Sheryl Crow is considered an icon of the music industry – but she hasn’t always felt so included.
Sheryl Crow has won nine Grammy Awards, received 32 Grammy nominations, launched a campaign to get young people voting, overcome breast cancer and sold more than 50 million albums since she started her music career back in the 90s. And it doesn’t seem like that number is going to stop growing anytime soon.
On Friday, the singer songwriter released her 11th album, Threads, which she said would be her last. But with a back catalogue of classic songs and a continued appetite for song-writing, Crow isn’t disappearing into retirement just yet.
“I’m sure I’ll keep making music, because I’m just one of those people that can’t not write,” Crow told the BBC. “Particularly being my age, with my young boys, it’s a real honour to be able to go out and play music – because it doesn’t happen for everyone and I’ve been on the real blessed end of things.”
However, Crow hasn’t always felt so accepted. In a new interview with the BBC, the music icon revealed how she felt like an outsider when she started her career in the 1990’s, saying she “felt like a man without a country”.
“I came out when everything was grunge… All the cool kids were hanging out with Beck and Courtney Love and Kurt [Cobain] and Eddie Vedder – and I was over here,” Crow explained.
While she eventually found acceptance in “the older generation,” with the likes of Eric Clapton, Don Henley and Ronnie Wood, the beginnings of her career have meant she’s always had a special place in her heart for those who dare to push boundaries.
In a previous interview with Official Charts, Crow admitted that she loves ‘Old Town Road’ – Lil Nas X and Billy Ray Cyrus’ number one single – because it defied country radio (the single had originally been refused from Billboard’s country charts because the song didn’t fit the expectations of the genre before Cyrus got on board).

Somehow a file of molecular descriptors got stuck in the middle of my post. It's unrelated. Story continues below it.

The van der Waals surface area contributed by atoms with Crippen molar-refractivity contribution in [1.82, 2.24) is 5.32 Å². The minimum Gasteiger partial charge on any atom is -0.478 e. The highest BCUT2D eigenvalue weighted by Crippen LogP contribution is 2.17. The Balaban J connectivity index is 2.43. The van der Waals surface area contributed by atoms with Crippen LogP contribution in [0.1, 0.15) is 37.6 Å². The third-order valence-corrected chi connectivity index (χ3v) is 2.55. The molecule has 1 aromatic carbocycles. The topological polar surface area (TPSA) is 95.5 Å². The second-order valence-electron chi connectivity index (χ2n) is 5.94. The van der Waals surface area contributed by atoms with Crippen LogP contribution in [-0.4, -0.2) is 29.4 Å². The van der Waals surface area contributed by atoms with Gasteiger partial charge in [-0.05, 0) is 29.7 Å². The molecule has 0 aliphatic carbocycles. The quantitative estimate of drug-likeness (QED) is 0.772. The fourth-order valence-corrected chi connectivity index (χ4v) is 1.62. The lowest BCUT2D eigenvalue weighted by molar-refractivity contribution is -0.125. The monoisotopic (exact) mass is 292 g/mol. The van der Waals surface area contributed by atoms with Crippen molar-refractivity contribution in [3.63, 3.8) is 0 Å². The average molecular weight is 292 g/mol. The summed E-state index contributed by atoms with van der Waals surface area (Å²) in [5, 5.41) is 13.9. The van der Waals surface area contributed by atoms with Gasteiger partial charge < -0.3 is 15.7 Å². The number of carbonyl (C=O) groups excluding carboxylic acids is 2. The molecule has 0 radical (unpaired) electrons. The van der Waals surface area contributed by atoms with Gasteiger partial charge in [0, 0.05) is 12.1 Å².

“That song is a tried and true strong melody, a memorable lyric,” Crow said. “I love that not only did it defy country radio, but that Billy Ray Cyrus forced their hand with it. It proves a point that there is room for everything.”
She continued: “In the old days, country music – just like every other format – was kind of formulaic… I remember being told early on, ‘You should do a country record, you’ve inspired so many country female singers’. It didn’t take me long to realise it wouldn’t be as simple as that. Not only do they not play females, they don’t play anyone who is an outsider.”
“I think the good thing about the #MeToo movement is that it’s giving permission to women to be taken seriously,” she explained, adding that she is inspired by the one and only Ariana Grande, who has “shipped out two records… dropped another song, and then another.
“It’s like, anything goes.”